I am writing this in a cafe, down a flower and fern filled alley in Blowing Rock, North Carolina. Need to hit the road soon but for now I feel like lingering over coffee, and the overhearing of soft, but succinct, North Carolina accents.The accents always make me think of  “Andy of Mayberry”, and my Aunt Pearl who was from Raleigh.  There’s a horse show in town and so the population is filled with graceful young women wearing riding trousers, with fresh natural complexions and perfect postures. I wander around slightly bent from riding, wearing my bulky riding trousers and my Belfast Northern Ireland Harley Tee shirt. I don’t receive much prolonged eye contact.

I’ve been trying to open myself to omens and Divine Providence on this trip, accepting somehow that things will work out, will happen for a reason. I want to see what it’s like to not have expectations, not get frustrated. Hard to get frustrated when things don’t go your way when you don’t care which way they go. I stop at Hardees in Adairsville and get a breakfast biscuit. They give me the wrong one. I start to take it back then I remember I’m trusting how things go, so I sit back and just enjoy eating it. Back on the bike later and somehow I miss the turnoff to the Blue Ridge Parkway. Turn around? Nah, I’ll just keep going. I know I’ll cross it again up ahead. Finally, I see another sign and take it and see directions to the Bat Cave. Holy surprise Batman! But I don’t go that way. I head the direction of the parkway. In a short time I’m on the parkway and it’s magnificent. I don’t know if you’ve been on it before but imagine a road that travels along mountain ridges, craggy rock ledges, gaps, valleys, forests and meadows with no traffic lights, gas stations, restaurants, or stop signs for 469 miles, from northern Virginia to Cherokee, North Carolina. (You can exit the parkway for gas and lodging and something to eat.) It is amazing. And accompanying you are incredible mixes in colors from the Rhododendrons, Black Eyed Susans, Oxeye Daisies, Wild Hydrangea, Queen’s Anne’s Lace (Lowly named Cow Parsely In Ireland!) and other purple and scarlet wild flowers.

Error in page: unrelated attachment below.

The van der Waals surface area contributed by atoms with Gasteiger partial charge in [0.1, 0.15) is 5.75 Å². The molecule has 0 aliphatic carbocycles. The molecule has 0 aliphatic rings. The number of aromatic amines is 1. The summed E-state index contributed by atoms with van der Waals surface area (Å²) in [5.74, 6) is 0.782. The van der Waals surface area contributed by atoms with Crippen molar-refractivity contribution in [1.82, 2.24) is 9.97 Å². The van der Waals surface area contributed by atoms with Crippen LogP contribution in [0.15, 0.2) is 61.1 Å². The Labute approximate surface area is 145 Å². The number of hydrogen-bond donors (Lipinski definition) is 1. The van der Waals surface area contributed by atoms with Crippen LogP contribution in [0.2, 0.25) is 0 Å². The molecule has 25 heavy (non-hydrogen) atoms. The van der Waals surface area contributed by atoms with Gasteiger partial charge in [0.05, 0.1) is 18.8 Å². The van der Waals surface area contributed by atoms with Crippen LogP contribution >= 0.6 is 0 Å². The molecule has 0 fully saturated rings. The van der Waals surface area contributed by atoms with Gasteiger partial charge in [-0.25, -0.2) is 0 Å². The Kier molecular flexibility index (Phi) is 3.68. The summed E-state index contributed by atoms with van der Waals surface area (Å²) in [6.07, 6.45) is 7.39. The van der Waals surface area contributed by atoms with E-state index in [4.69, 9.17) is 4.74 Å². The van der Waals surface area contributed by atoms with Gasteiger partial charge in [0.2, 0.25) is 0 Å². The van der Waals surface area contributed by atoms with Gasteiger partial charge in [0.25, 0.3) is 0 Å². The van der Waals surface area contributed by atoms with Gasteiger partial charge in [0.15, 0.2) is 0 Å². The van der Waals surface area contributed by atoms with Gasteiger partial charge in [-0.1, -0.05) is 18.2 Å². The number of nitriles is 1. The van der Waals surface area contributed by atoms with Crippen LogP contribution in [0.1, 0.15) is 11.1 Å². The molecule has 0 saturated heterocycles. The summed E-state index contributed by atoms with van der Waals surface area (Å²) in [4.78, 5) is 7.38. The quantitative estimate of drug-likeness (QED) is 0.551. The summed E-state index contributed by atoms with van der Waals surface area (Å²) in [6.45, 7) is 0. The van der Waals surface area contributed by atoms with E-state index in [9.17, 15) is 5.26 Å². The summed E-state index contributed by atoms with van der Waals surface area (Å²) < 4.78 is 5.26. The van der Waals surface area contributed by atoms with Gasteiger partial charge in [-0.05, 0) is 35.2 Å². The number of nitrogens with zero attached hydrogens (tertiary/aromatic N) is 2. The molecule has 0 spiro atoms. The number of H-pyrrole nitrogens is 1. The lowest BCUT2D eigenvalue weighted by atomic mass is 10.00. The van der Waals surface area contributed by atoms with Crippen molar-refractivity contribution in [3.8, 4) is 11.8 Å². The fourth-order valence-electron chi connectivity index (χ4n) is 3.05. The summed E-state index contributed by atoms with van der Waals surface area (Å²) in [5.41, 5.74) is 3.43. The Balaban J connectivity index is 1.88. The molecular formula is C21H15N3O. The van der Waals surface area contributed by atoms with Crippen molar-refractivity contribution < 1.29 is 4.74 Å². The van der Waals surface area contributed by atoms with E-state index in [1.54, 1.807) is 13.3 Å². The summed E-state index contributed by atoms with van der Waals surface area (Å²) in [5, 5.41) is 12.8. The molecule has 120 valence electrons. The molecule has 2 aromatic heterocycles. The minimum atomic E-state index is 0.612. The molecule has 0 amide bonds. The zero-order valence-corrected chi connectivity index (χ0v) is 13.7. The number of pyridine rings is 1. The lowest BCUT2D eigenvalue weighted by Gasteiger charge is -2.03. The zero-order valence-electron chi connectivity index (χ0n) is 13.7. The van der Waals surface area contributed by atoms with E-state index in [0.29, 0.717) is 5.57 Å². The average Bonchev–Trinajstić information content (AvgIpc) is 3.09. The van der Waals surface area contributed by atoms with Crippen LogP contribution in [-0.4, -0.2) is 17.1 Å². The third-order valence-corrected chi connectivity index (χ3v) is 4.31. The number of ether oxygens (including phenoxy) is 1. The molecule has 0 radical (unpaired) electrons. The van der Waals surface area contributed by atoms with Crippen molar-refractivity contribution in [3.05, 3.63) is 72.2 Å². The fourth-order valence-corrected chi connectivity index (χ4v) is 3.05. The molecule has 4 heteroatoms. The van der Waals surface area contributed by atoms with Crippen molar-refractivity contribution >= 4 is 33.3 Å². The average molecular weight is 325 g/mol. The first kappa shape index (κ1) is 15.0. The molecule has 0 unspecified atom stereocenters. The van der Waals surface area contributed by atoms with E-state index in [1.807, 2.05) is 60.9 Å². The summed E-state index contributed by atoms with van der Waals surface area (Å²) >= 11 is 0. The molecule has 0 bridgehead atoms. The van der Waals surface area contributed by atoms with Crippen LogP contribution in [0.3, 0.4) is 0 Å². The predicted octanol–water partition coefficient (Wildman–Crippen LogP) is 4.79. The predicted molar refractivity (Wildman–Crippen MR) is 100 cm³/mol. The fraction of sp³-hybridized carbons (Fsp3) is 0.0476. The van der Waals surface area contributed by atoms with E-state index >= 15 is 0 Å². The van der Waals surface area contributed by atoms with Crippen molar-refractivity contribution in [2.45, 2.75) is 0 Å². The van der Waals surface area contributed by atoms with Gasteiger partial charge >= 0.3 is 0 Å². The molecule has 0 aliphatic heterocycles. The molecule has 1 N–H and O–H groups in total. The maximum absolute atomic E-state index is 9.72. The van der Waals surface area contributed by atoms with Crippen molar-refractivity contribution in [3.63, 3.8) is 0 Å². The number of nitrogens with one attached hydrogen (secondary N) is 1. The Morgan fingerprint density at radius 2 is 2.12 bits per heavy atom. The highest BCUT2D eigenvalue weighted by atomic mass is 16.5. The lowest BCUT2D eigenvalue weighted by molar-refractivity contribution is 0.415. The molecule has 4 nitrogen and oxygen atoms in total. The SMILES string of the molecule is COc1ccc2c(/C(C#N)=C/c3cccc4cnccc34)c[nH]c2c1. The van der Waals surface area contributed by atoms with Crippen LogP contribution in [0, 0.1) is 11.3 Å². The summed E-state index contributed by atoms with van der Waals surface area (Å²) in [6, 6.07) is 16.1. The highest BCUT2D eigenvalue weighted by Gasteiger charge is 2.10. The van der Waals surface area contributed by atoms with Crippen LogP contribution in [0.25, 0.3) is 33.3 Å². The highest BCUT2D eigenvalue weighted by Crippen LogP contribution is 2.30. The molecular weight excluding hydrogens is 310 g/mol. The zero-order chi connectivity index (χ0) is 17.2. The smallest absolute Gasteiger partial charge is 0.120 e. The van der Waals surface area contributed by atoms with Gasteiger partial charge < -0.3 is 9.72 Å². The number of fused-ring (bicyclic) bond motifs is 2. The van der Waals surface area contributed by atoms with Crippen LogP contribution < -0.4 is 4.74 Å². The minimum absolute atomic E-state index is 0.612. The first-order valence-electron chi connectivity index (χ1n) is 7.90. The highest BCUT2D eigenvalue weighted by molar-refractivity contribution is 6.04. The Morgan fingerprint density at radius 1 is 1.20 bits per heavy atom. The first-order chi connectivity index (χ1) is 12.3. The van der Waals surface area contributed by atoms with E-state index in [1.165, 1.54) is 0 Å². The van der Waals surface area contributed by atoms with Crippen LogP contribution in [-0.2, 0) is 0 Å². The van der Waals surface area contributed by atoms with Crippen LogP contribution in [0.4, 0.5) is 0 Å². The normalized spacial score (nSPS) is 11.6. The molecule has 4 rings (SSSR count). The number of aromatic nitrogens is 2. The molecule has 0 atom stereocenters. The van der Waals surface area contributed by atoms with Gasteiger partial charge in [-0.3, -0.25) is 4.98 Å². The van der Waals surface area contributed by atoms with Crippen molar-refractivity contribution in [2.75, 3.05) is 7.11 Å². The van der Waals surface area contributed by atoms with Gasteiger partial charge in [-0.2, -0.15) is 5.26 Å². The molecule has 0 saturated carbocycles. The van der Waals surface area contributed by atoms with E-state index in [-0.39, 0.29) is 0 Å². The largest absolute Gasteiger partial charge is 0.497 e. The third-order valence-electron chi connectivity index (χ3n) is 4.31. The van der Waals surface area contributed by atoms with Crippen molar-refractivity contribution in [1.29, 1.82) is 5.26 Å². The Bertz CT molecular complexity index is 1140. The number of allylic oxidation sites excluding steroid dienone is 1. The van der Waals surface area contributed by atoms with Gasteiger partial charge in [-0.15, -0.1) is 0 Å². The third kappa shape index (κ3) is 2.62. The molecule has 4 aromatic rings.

The highest point we rode through was the Richland Balsam Overlook, weighing in at a mere 6,047 feet! Can you just imagine the views from there of the rolling mountains with clouds drifting through them? Or can you remember a time when you were surrounded by the alluring scent of fir, spruce and pine? Well, that was me. Thankful and grateful, even when the rain came a calling. The only drawback to the parkway is that the speed limit is only 45 mph, which on some of the curvy stretches was just fine. Around 5 pm (I had started at 7:45 am) I was tired and needed a place to hunker down and walk around some. I took the next exit which turned out to be Blowing Rock. It’s a beautiful place with a great old country town main street full of shops, restaurants, pubs and a park. I stopped and walked around. I could smell the incredible scent of someone making candy. I could hear the clanging of horseshoes in the park and saw folks sitting on benches eating ice cream. This felt like the right place to stop. Now, where to stay? I walked around some more, glanced down a side road and saw a place called the Hemlock Motel. Hemlock, of course, is what my hero Socrates drank for his punishment for being found guilty of corrupting the youth, encouraging them to think for themselves. Hemlock is also one of my favorite literary poisons! Literary, not literally! They had a room at a fair price, so Big Red and I set up camp there for the night. Great place. Later, I went for a walk around the town and found the Six Pence Pub, coincidentally a sister pub to the one I used to frequent in Savannah, Georgia. A cold pint of Harp beer did the trick rightly. Then I walked back to the Hemlock Motel, making absolutely sure I corrupted no youth on the way home!